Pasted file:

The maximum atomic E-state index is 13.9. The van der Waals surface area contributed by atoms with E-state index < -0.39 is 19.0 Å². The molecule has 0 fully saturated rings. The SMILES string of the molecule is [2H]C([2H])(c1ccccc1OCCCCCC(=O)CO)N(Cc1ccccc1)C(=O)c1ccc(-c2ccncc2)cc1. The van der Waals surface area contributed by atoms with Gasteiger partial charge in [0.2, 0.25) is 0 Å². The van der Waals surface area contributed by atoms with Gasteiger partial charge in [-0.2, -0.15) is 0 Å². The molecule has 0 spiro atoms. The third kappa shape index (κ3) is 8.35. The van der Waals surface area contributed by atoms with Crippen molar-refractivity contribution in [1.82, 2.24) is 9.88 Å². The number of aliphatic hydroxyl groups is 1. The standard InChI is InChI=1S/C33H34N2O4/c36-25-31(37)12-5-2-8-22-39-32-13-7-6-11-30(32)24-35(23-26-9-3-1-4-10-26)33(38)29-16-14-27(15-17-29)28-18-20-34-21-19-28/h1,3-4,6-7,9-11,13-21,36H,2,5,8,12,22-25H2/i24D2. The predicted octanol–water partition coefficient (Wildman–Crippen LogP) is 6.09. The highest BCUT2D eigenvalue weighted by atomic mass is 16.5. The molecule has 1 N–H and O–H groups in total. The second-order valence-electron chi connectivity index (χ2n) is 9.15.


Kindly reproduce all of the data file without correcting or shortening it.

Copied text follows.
The maximum atomic E-state index is 13.9. The van der Waals surface area contributed by atoms with E-state index < -0.39 is 19.0 Å². The molecule has 0 fully saturated rings. The SMILES string of the molecule is [2H]C([2H])(c1ccccc1OCCCCCC(=O)CO)N(Cc1ccccc1)C(=O)c1ccc(-c2ccncc2)cc1. The van der Waals surface area contributed by atoms with Gasteiger partial charge in [0.2, 0.25) is 0 Å². The van der Waals surface area contributed by atoms with Gasteiger partial charge in [-0.2, -0.15) is 0 Å². The molecule has 0 spiro atoms. The third kappa shape index (κ3) is 8.35. The van der Waals surface area contributed by atoms with Crippen molar-refractivity contribution in [1.82, 2.24) is 9.88 Å². The number of aliphatic hydroxyl groups is 1. The standard InChI is InChI=1S/C33H34N2O4/c36-25-31(37)12-5-2-8-22-39-32-13-7-6-11-30(32)24-35(23-26-9-3-1-4-10-26)33(38)29-16-14-27(15-17-29)28-18-20-34-21-19-28/h1,3-4,6-7,9-11,13-21,36H,2,5,8,12,22-25H2/i24D2. The predicted octanol–water partition coefficient (Wildman–Crippen LogP) is 6.09. The highest BCUT2D eigenvalue weighted by atomic mass is 16.5. The molecule has 1 N–H and O–H groups in total. The second-order valence-electron chi connectivity index (χ2n) is 9.15.